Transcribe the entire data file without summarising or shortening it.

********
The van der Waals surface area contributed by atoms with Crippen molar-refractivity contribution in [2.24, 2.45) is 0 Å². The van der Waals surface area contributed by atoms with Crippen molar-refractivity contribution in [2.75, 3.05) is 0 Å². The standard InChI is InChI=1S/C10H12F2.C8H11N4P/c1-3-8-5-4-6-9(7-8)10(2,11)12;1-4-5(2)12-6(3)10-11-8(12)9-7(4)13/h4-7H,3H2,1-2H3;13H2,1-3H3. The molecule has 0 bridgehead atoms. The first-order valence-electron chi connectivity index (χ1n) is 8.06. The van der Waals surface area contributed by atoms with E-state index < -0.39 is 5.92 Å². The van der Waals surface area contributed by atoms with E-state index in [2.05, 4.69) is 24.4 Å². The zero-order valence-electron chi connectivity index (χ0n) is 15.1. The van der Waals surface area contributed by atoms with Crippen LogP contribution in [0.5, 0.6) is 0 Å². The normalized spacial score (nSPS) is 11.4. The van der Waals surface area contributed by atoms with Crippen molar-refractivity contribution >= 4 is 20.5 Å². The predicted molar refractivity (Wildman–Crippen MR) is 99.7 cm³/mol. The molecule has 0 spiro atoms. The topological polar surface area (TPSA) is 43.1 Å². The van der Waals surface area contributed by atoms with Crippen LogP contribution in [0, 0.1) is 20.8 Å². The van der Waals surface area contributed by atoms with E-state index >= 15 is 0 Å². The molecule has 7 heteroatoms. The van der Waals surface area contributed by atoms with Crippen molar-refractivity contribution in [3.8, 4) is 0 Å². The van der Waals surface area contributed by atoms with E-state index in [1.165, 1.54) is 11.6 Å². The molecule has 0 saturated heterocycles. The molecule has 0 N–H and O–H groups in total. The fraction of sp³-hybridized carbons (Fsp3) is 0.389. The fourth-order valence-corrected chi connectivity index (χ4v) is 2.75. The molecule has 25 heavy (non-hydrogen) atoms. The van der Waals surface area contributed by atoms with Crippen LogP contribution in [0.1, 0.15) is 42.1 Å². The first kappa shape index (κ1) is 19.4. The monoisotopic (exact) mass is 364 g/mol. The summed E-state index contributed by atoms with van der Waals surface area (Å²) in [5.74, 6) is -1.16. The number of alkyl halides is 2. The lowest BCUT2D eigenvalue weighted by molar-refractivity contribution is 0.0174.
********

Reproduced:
The van der Waals surface area contributed by atoms with Crippen molar-refractivity contribution in [2.24, 2.45) is 0 Å². The van der Waals surface area contributed by atoms with Crippen molar-refractivity contribution in [2.75, 3.05) is 0 Å². The standard InChI is InChI=1S/C10H12F2.C8H11N4P/c1-3-8-5-4-6-9(7-8)10(2,11)12;1-4-5(2)12-6(3)10-11-8(12)9-7(4)13/h4-7H,3H2,1-2H3;13H2,1-3H3. The molecule has 0 bridgehead atoms. The first-order valence-electron chi connectivity index (χ1n) is 8.06. The van der Waals surface area contributed by atoms with E-state index < -0.39 is 5.92 Å². The van der Waals surface area contributed by atoms with E-state index in [2.05, 4.69) is 24.4 Å². The zero-order valence-electron chi connectivity index (χ0n) is 15.1. The van der Waals surface area contributed by atoms with Crippen LogP contribution in [0.5, 0.6) is 0 Å². The normalized spacial score (nSPS) is 11.4. The van der Waals surface area contributed by atoms with Crippen molar-refractivity contribution >= 4 is 20.5 Å². The predicted molar refractivity (Wildman–Crippen MR) is 99.7 cm³/mol. The molecule has 0 spiro atoms. The topological polar surface area (TPSA) is 43.1 Å². The van der Waals surface area contributed by atoms with Crippen LogP contribution in [0, 0.1) is 20.8 Å². The van der Waals surface area contributed by atoms with E-state index >= 15 is 0 Å². The molecule has 7 heteroatoms. The van der Waals surface area contributed by atoms with Crippen molar-refractivity contribution in [3.8, 4) is 0 Å². The van der Waals surface area contributed by atoms with E-state index in [1.165, 1.54) is 11.6 Å². The molecule has 0 saturated heterocycles. The molecule has 0 N–H and O–H groups in total. The fraction of sp³-hybridized carbons (Fsp3) is 0.389. The fourth-order valence-corrected chi connectivity index (χ4v) is 2.75. The molecule has 25 heavy (non-hydrogen) atoms. The van der Waals surface area contributed by atoms with Crippen LogP contribution in [0.1, 0.15) is 42.1 Å². The first kappa shape index (κ1) is 19.4. The monoisotopic (exact) mass is 364 g/mol. The summed E-state index contributed by atoms with van der Waals surface area (Å²) in [5.74, 6) is -1.16. The number of alkyl halides is 2. The lowest BCUT2D eigenvalue weighted by molar-refractivity contribution is 0.0174.